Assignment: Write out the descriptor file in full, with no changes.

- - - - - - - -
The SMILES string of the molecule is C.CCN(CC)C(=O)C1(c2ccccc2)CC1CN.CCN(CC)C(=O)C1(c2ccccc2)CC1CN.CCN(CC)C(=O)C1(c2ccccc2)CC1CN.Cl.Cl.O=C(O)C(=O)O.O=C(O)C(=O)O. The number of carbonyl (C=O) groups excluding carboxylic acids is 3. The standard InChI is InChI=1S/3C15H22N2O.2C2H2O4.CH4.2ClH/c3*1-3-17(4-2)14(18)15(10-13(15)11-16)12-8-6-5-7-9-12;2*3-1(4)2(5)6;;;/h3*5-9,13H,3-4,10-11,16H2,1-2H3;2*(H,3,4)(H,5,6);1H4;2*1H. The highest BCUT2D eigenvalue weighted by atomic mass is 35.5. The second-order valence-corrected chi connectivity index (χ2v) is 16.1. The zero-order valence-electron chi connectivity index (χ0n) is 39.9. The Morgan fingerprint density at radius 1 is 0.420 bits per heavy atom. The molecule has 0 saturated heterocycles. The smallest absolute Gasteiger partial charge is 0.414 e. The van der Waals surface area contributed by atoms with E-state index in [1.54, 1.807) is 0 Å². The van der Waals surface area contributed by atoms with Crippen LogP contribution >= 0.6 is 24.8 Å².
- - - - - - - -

The SMILES string of the molecule is C.CCN(CC)C(=O)C1(c2ccccc2)CC1CN.CCN(CC)C(=O)C1(c2ccccc2)CC1CN.CCN(CC)C(=O)C1(c2ccccc2)CC1CN.Cl.Cl.O=C(O)C(=O)O.O=C(O)C(=O)O. The number of carbonyl (C=O) groups excluding carboxylic acids is 3. The standard InChI is InChI=1S/3C15H22N2O.2C2H2O4.CH4.2ClH/c3*1-3-17(4-2)14(18)15(10-13(15)11-16)12-8-6-5-7-9-12;2*3-1(4)2(5)6;;;/h3*5-9,13H,3-4,10-11,16H2,1-2H3;2*(H,3,4)(H,5,6);1H4;2*1H. The highest BCUT2D eigenvalue weighted by atomic mass is 35.5. The second-order valence-corrected chi connectivity index (χ2v) is 16.1. The zero-order valence-electron chi connectivity index (χ0n) is 39.9. The Morgan fingerprint density at radius 1 is 0.420 bits per heavy atom. The molecule has 0 saturated heterocycles. The smallest absolute Gasteiger partial charge is 0.414 e. The van der Waals surface area contributed by atoms with E-state index in [1.54, 1.807) is 0 Å². The van der Waals surface area contributed by atoms with Crippen LogP contribution >= 0.6 is 24.8 Å².